It’s a good thing you weren’t in my head this past week. Ugh, it’s been exhausting. Picture a tennis match with a ball of decisive decision making being whacked back and forth. You see, this path of forward motion I’m on is really a play-by-play thing. No one’s handed me a book like “Improving Your Life for Dummies”. This week’s universal assignment was all about deciding what old and familiar parts of my world I want to carry forward, while also embracing new ways of being that encourage growth.

A couple weeks ago I wrote about shedding core beliefs that weren’t working for me anymore. That was huge. But can I let you in on a little secret? Even with my deepest belief system getting a reboot, there’s been one liiiiiiitle pesky thing hanging around. Good ole’ FOMO, otherwise known as Fear Of Missing Out. I know so many of you can relate, cause that shit is just seeping out of our pores every time we log into social media. The FOMO is alive and well, and every time we fall trap to it’s illusion, a little part of our spirit dims a bit more.

If you know me at all, you know I’m a live music fanatic. Truly, nothing can touch the magic and energy from a live music experience. Especially when you’re spoiled like me, and Red Rocks Amphitheater is practically in your backyard. This past weekend I wrestled with deciding how to spend my precious time. Weeks ago, I scribbled down in my planner that Bonobo and Lettuce were playing back to back nights at Red Rocks. As the time grew closer, I felt myself want to pull back. I started down the dark hole of lack mindset, I need to save money, I need to save energy. I need to be doing other, more productive things. I crossed both events off my planner and thought that was the end of it. But then the social media promotion for these events started bombarding me, as well as texts from friends asking if I was going to be in attendance. I could feel the FOMO start to bubble up. Something like..this is going to be the best show of the summer! I’m going to hear all about what a crazy fun night that was, and I wasn’t there…and it goes on. Because, as you probably know, whatever we’re missing out on automatically turns into THE most necessary thing to be at, like how could we even go on living if we missed this thing?! Maybe that’s a little dramatic, but our minds sure are good at playing this game. Just think about it. You’ve probably felt FOMO about many, many things. We think this is a once-in-a-lifetime event..until the next thing comes around. It’s a never ending cycle of believing that what you’re doing (instead of the thing you wish you were) doesn’t have as much value. And that can get dwindled down to the belief that you don’t have as much value.

Maybe you experience FOMO in a slower, more subtle fashion. Perhaps you feel those pangs of jealousy when you see others living out what appears to be a perfectly put together life on social media. And then we fall into the trap of comparison, in which we never come out on top. How are we ever supposed to love ourselves and focus on creating our most aligned life if we’re constantly focused on what everyone else is up to? It’s no wonder so many of us struggle with depression and anxiety.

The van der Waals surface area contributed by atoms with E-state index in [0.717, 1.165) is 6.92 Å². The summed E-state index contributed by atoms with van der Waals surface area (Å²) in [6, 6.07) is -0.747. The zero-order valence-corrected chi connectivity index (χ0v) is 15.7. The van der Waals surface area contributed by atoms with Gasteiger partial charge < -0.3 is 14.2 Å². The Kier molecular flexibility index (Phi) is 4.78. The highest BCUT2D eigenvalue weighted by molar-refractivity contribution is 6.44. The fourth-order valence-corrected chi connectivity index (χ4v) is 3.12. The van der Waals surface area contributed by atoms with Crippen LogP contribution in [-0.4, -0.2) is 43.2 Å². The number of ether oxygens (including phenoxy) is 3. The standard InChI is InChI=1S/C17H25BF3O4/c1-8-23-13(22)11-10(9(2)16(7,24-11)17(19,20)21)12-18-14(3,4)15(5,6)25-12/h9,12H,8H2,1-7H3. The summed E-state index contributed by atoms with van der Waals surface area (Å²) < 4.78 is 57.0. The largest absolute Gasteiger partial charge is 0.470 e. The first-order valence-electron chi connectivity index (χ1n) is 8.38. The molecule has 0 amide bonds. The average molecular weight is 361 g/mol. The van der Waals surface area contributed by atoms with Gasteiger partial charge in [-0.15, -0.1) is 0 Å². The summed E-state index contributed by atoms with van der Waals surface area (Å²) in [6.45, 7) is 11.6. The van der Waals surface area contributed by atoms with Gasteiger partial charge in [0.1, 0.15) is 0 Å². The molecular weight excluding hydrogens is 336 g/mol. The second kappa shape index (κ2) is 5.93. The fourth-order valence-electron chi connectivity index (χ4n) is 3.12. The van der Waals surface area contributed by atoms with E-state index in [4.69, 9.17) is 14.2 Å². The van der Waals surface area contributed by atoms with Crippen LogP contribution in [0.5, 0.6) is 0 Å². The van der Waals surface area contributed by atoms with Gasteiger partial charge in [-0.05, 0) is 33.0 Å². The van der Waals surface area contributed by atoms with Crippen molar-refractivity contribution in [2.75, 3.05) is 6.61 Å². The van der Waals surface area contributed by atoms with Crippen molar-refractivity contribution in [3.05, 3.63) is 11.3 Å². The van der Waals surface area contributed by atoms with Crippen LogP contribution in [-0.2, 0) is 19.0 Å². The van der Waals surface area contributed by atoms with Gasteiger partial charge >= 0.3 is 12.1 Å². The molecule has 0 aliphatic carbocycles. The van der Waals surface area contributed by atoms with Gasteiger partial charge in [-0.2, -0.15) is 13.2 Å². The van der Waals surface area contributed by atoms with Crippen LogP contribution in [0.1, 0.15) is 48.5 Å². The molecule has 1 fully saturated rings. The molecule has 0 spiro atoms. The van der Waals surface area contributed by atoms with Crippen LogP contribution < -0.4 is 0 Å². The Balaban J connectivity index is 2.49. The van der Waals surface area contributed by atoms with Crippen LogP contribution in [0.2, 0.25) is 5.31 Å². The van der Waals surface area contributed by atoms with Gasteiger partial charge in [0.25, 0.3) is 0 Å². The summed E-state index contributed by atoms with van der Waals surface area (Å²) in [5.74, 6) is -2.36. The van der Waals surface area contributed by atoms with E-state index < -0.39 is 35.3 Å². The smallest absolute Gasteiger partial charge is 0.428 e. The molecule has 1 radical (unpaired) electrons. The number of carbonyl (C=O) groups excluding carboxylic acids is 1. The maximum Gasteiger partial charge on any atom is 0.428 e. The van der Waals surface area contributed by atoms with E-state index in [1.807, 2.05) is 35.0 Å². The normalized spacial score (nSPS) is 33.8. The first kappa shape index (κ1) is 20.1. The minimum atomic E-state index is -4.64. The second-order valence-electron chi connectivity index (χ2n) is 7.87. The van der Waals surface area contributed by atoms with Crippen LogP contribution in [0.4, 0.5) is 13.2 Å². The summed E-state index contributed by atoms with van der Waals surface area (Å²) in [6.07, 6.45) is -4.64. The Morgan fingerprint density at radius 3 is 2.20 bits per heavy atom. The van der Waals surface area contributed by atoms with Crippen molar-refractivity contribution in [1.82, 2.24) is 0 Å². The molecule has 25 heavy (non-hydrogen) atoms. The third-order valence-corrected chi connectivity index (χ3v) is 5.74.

How do we break the FOMO cycle? I’ve got a couple ideas. First, taking a nod from Danielle Laporte, focus on your core desired feelings. Create your schedule around activities that feed into how you want to feel, rather than what you “should” be doing. Part of my struggle this past weekend was feeling the tug between wanting to dive into my live music loving ways, while also feeling pulled into acting like more of an adult. I found freedom in letting go of ideas of how I thought I should  be acting, and focused instead on how I wanted to feel at the end of the weekend. I decided I wanted to feel balanced, fulfilled, playful, and focused. Following those core feelings, I landed on attending one Red Rocks show, and found that decision to be the perfect balance. It’s all about letting go of the all or nothing, black or white perspective, and embracing the grey area. This feels a little silly to write, like no shit. But this is something I really struggled with this past weekend, and in speaking with some of my friends recently, I know I’m not alone.

Another way to fight the FOMO is to focus on the end goal of what you’re busy with. If work or other less glamorous commitments are getting in the way of what you’d rather be doing, remember what this activity is bringing to you. Is it financial resources to save up for something cool? Is it a piece of the puzzle that keeps you healthy, independent, moving forward? Shifting your perspective to what you’re receiving, rather than missing, can foster a sense of appreciation for even the most mundane tasks.

Finally, creating a mindfulness practice helps snap you out of the wanting for what you don’t have, and appreciating what you do. If we’re sucked into scrolling social media, feeling the FOMO, we’re letting life pass us by. We’re so caught up in other people’s stuff, that we’re missing opportunities to better our own. By placing our awareness on whatever task is at hand (washing dishes, taking a shower, walking, eating, etc), we come back to ourselves. It is from this awakened space that our gratitude grows. We notice all the little things that make life beautiful that we tend to miss when our mind is somewhere else.

Really, truly, FOMO is an illusion of the mind. We will never feel fulfilled if we’re chasing the next best thing. Awaken from the illusion and remember every moment is a new opportunity to to embrace our unique path, and to create a life that honors all pieces that make us whole.

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